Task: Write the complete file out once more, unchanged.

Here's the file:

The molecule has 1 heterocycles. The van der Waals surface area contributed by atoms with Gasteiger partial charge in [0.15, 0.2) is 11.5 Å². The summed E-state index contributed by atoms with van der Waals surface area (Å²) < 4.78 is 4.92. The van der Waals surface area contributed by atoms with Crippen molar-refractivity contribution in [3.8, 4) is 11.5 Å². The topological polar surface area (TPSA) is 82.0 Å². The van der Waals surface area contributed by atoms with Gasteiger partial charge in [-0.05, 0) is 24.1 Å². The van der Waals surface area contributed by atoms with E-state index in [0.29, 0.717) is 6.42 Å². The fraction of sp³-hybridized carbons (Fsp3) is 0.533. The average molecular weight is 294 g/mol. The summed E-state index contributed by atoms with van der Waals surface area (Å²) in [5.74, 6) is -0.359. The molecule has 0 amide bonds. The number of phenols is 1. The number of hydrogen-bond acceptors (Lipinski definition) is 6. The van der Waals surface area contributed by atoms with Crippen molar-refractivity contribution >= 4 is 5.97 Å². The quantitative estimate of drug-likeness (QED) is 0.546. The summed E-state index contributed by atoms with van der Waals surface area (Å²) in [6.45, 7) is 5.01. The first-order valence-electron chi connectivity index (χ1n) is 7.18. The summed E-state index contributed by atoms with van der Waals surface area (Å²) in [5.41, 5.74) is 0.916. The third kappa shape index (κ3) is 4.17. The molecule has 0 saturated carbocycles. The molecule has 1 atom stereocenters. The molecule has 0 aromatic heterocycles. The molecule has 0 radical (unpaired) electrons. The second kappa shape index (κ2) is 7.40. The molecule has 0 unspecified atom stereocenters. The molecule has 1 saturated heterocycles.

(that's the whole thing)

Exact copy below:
The molecule has 1 heterocycles. The van der Waals surface area contributed by atoms with Gasteiger partial charge in [0.15, 0.2) is 11.5 Å². The summed E-state index contributed by atoms with van der Waals surface area (Å²) < 4.78 is 4.92. The van der Waals surface area contributed by atoms with Crippen molar-refractivity contribution in [3.8, 4) is 11.5 Å². The topological polar surface area (TPSA) is 82.0 Å². The van der Waals surface area contributed by atoms with Gasteiger partial charge in [-0.05, 0) is 24.1 Å². The van der Waals surface area contributed by atoms with E-state index in [0.29, 0.717) is 6.42 Å². The fraction of sp³-hybridized carbons (Fsp3) is 0.533. The average molecular weight is 294 g/mol. The summed E-state index contributed by atoms with van der Waals surface area (Å²) in [5.74, 6) is -0.359. The molecule has 0 amide bonds. The number of phenols is 1. The number of hydrogen-bond acceptors (Lipinski definition) is 6. The van der Waals surface area contributed by atoms with Crippen molar-refractivity contribution >= 4 is 5.97 Å². The quantitative estimate of drug-likeness (QED) is 0.546. The summed E-state index contributed by atoms with van der Waals surface area (Å²) in [6.45, 7) is 5.01. The first-order valence-electron chi connectivity index (χ1n) is 7.18. The summed E-state index contributed by atoms with van der Waals surface area (Å²) in [5.41, 5.74) is 0.916. The third kappa shape index (κ3) is 4.17. The molecule has 0 saturated carbocycles. The molecule has 1 atom stereocenters. The molecule has 0 aromatic heterocycles. The molecule has 0 radical (unpaired) electrons. The second kappa shape index (κ2) is 7.40. The molecule has 0 unspecified atom stereocenters. The molecule has 1 saturated heterocycles.